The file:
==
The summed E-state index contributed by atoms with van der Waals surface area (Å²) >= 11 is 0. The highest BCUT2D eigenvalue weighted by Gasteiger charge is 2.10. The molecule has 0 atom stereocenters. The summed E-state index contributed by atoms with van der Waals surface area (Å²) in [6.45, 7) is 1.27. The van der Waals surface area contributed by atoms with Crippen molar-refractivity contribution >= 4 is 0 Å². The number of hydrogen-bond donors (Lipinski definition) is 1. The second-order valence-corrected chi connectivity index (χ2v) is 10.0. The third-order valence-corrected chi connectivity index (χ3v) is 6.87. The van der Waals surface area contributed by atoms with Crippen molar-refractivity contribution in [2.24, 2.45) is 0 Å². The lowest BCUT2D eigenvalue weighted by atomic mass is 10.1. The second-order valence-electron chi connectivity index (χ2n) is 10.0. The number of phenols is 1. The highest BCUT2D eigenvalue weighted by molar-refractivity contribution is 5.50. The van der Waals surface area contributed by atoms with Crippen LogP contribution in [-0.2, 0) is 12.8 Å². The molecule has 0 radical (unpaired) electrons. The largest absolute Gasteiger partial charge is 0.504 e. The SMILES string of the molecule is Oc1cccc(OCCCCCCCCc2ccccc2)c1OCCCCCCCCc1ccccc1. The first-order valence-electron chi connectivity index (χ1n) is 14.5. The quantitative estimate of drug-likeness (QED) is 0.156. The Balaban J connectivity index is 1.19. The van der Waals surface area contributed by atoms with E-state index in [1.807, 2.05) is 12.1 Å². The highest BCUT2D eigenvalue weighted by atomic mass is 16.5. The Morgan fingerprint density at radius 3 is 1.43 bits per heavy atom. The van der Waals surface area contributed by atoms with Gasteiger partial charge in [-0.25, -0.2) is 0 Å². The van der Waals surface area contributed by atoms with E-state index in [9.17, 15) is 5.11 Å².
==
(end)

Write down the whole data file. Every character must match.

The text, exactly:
The summed E-state index contributed by atoms with van der Waals surface area (Å²) >= 11 is 0. The highest BCUT2D eigenvalue weighted by Gasteiger charge is 2.10. The molecule has 0 atom stereocenters. The summed E-state index contributed by atoms with van der Waals surface area (Å²) in [6.45, 7) is 1.27. The van der Waals surface area contributed by atoms with Crippen molar-refractivity contribution >= 4 is 0 Å². The number of hydrogen-bond donors (Lipinski definition) is 1. The second-order valence-corrected chi connectivity index (χ2v) is 10.0. The third-order valence-corrected chi connectivity index (χ3v) is 6.87. The van der Waals surface area contributed by atoms with Crippen molar-refractivity contribution in [2.24, 2.45) is 0 Å². The lowest BCUT2D eigenvalue weighted by atomic mass is 10.1. The second-order valence-electron chi connectivity index (χ2n) is 10.0. The number of phenols is 1. The highest BCUT2D eigenvalue weighted by molar-refractivity contribution is 5.50. The van der Waals surface area contributed by atoms with Crippen LogP contribution in [-0.2, 0) is 12.8 Å². The molecule has 0 radical (unpaired) electrons. The largest absolute Gasteiger partial charge is 0.504 e. The SMILES string of the molecule is Oc1cccc(OCCCCCCCCc2ccccc2)c1OCCCCCCCCc1ccccc1. The first-order valence-electron chi connectivity index (χ1n) is 14.5. The quantitative estimate of drug-likeness (QED) is 0.156. The Balaban J connectivity index is 1.19. The van der Waals surface area contributed by atoms with E-state index in [1.807, 2.05) is 12.1 Å². The highest BCUT2D eigenvalue weighted by atomic mass is 16.5. The Morgan fingerprint density at radius 3 is 1.43 bits per heavy atom. The van der Waals surface area contributed by atoms with Gasteiger partial charge in [-0.25, -0.2) is 0 Å². The van der Waals surface area contributed by atoms with E-state index in [9.17, 15) is 5.11 Å².